Human Rights and Due Diligence
How can companies ensure more transparency and comply with due diligence requirements?
Companies have a responsibility to deal with human rights due diligence and to ensure improvements along their own supply chain.
For larger companies in Germany, corresponding measures such as carrying out a risk analysis are already mandatory under the Lieferkettensorgfaltspflichtengesetz – LkSG for short – (Supply Chain Due Diligence Act). However, due diligence requirements in the supply chain are relevant for every organization, since various stakeholder groups such as customers, society or legislators (e. g. at EU level) are making ever higher demands.
We support you in approaching the topic proactively – from the strategic framework to the implementation of individual measures.
We support you in:
- Creating a common understanding of sustainability in the supply chain
- What due diligence requirements are placed on your company?
- Thematic classification of various due diligence obligations in the areas of human rights, the environment and corporate governance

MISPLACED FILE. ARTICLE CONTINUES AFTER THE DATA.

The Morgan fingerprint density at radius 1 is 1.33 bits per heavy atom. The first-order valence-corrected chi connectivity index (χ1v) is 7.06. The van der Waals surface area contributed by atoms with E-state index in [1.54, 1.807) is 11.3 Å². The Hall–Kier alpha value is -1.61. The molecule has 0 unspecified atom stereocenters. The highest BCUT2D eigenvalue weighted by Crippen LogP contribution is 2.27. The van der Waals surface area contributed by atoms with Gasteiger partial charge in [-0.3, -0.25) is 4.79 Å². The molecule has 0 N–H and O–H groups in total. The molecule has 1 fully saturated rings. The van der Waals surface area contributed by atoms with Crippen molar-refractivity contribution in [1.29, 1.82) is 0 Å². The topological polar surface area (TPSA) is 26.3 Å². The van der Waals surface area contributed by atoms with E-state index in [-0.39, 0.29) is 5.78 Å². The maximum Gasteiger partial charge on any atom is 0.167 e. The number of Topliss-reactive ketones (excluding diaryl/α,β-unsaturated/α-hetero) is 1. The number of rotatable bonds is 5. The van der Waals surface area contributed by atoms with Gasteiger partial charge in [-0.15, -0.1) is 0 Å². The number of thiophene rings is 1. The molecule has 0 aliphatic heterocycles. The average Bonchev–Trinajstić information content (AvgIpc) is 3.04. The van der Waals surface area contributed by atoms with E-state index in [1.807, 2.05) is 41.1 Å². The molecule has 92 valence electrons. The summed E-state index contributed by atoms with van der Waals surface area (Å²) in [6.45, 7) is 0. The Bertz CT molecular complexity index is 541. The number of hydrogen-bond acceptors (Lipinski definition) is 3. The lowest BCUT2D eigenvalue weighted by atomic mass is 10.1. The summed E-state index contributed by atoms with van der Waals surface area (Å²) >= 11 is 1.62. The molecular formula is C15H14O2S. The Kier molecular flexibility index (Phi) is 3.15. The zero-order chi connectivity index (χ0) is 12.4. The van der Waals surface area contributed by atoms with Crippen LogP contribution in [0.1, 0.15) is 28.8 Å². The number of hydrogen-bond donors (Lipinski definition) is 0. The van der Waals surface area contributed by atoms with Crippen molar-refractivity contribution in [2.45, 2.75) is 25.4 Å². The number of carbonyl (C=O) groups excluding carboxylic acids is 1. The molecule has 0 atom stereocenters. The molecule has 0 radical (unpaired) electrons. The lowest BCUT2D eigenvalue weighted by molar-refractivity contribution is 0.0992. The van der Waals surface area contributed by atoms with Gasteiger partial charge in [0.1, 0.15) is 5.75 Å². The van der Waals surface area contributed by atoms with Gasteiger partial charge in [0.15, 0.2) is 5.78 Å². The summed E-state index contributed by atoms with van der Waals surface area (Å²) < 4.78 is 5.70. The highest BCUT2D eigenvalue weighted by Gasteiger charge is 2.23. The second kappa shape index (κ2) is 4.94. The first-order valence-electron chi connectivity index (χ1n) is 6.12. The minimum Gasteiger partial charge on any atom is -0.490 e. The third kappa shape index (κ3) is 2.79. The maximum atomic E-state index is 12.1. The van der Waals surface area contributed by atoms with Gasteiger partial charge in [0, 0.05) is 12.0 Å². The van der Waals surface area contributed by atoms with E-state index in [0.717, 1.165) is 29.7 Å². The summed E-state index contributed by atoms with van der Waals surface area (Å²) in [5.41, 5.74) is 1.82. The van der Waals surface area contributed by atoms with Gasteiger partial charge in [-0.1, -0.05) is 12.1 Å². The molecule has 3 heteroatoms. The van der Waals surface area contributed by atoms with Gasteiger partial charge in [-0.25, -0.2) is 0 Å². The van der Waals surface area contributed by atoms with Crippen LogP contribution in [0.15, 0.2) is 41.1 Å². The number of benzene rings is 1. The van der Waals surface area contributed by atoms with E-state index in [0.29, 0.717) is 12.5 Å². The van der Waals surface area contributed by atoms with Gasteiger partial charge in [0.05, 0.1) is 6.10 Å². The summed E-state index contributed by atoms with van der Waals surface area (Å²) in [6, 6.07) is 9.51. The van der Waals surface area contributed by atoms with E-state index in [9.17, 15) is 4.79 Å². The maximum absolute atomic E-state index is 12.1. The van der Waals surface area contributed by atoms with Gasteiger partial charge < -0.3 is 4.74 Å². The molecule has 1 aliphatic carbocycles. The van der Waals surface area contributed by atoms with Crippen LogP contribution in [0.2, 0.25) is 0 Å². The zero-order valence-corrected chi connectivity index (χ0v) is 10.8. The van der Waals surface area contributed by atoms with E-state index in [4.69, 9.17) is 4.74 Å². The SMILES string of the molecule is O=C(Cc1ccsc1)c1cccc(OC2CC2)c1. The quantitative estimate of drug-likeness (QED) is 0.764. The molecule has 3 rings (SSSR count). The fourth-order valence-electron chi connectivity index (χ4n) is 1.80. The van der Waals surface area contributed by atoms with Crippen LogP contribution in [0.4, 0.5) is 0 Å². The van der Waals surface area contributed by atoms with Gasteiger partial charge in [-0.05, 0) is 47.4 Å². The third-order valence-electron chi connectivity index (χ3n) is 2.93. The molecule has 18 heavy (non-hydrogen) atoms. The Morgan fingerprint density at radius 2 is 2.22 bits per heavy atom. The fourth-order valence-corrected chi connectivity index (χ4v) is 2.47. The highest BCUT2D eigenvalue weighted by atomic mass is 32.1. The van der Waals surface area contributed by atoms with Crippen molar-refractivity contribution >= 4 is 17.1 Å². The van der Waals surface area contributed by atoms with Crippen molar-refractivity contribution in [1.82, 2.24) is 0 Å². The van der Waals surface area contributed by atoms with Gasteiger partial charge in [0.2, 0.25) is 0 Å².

- Case studies for the successful implementation of one's own due diligence obligations
- Status quo analysis of the current organizational anchoring and existing measures
- Gap analysis to meet the requirements of your stakeholders and current regulations (e. g. Lieferkettensorgfaltspflichtengesetz)
- Development of a roadmap to implement your due diligence requirements along the supply chain
Implementation support as needed, e. g.:
- Prioritizing human rights risks using risk analysis
- Derivation of possible preventive and remedial measures
- Drafting of a human rights policy
- Conception and moderation of stakeholder dialogues
With the passing of the German Supply Chain Due Diligence Act, the issue of due diligence in the supply chain has become more urgent for many companies. In our FAQ we give you an overview of what you should know now. You can find more information in our interview with our Senior Expert for Risk Management and Compliance and Attorney Steven Bechhofer.